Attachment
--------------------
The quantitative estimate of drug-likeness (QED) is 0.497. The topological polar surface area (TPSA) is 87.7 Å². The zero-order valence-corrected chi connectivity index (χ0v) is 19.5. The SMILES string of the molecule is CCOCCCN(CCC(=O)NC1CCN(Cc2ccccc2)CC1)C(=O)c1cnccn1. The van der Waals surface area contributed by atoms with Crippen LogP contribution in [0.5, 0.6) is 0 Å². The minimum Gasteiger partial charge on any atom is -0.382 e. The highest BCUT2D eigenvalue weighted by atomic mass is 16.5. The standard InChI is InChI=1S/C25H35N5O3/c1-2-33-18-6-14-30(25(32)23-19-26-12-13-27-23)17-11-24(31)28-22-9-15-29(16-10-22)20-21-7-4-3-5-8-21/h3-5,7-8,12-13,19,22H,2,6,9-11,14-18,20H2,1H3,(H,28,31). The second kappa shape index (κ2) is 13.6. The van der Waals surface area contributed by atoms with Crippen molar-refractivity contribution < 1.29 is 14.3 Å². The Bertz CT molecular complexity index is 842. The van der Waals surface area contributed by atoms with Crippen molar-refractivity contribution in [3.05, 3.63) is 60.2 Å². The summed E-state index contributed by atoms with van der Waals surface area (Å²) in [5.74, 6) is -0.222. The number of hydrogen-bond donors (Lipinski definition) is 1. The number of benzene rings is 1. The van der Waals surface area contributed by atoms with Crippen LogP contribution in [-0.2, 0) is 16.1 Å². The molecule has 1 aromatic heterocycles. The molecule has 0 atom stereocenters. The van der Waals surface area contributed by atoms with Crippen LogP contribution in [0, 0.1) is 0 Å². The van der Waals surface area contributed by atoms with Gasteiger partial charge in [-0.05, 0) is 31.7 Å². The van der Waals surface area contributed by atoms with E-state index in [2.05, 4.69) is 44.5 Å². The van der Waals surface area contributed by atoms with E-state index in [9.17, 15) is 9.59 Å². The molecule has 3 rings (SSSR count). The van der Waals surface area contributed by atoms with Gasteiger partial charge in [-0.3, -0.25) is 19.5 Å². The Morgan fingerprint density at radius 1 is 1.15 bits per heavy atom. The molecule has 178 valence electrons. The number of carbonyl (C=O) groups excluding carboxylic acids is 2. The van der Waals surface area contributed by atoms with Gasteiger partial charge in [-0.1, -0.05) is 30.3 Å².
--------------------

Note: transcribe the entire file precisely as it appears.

The quantitative estimate of drug-likeness (QED) is 0.497. The topological polar surface area (TPSA) is 87.7 Å². The zero-order valence-corrected chi connectivity index (χ0v) is 19.5. The SMILES string of the molecule is CCOCCCN(CCC(=O)NC1CCN(Cc2ccccc2)CC1)C(=O)c1cnccn1. The van der Waals surface area contributed by atoms with Crippen LogP contribution in [0.5, 0.6) is 0 Å². The minimum Gasteiger partial charge on any atom is -0.382 e. The highest BCUT2D eigenvalue weighted by atomic mass is 16.5. The standard InChI is InChI=1S/C25H35N5O3/c1-2-33-18-6-14-30(25(32)23-19-26-12-13-27-23)17-11-24(31)28-22-9-15-29(16-10-22)20-21-7-4-3-5-8-21/h3-5,7-8,12-13,19,22H,2,6,9-11,14-18,20H2,1H3,(H,28,31). The second kappa shape index (κ2) is 13.6. The van der Waals surface area contributed by atoms with Crippen molar-refractivity contribution < 1.29 is 14.3 Å². The Bertz CT molecular complexity index is 842. The van der Waals surface area contributed by atoms with Crippen molar-refractivity contribution in [3.05, 3.63) is 60.2 Å². The summed E-state index contributed by atoms with van der Waals surface area (Å²) in [5.74, 6) is -0.222. The number of hydrogen-bond donors (Lipinski definition) is 1. The number of benzene rings is 1. The van der Waals surface area contributed by atoms with Crippen LogP contribution in [-0.2, 0) is 16.1 Å². The molecule has 1 aromatic heterocycles. The molecule has 0 atom stereocenters. The van der Waals surface area contributed by atoms with Crippen LogP contribution in [0, 0.1) is 0 Å². The van der Waals surface area contributed by atoms with Gasteiger partial charge in [-0.05, 0) is 31.7 Å². The van der Waals surface area contributed by atoms with E-state index in [2.05, 4.69) is 44.5 Å². The van der Waals surface area contributed by atoms with E-state index in [9.17, 15) is 9.59 Å². The molecule has 3 rings (SSSR count). The van der Waals surface area contributed by atoms with Gasteiger partial charge in [-0.3, -0.25) is 19.5 Å². The Morgan fingerprint density at radius 1 is 1.15 bits per heavy atom. The molecule has 178 valence electrons. The number of carbonyl (C=O) groups excluding carboxylic acids is 2. The van der Waals surface area contributed by atoms with Gasteiger partial charge in [-0.1, -0.05) is 30.3 Å².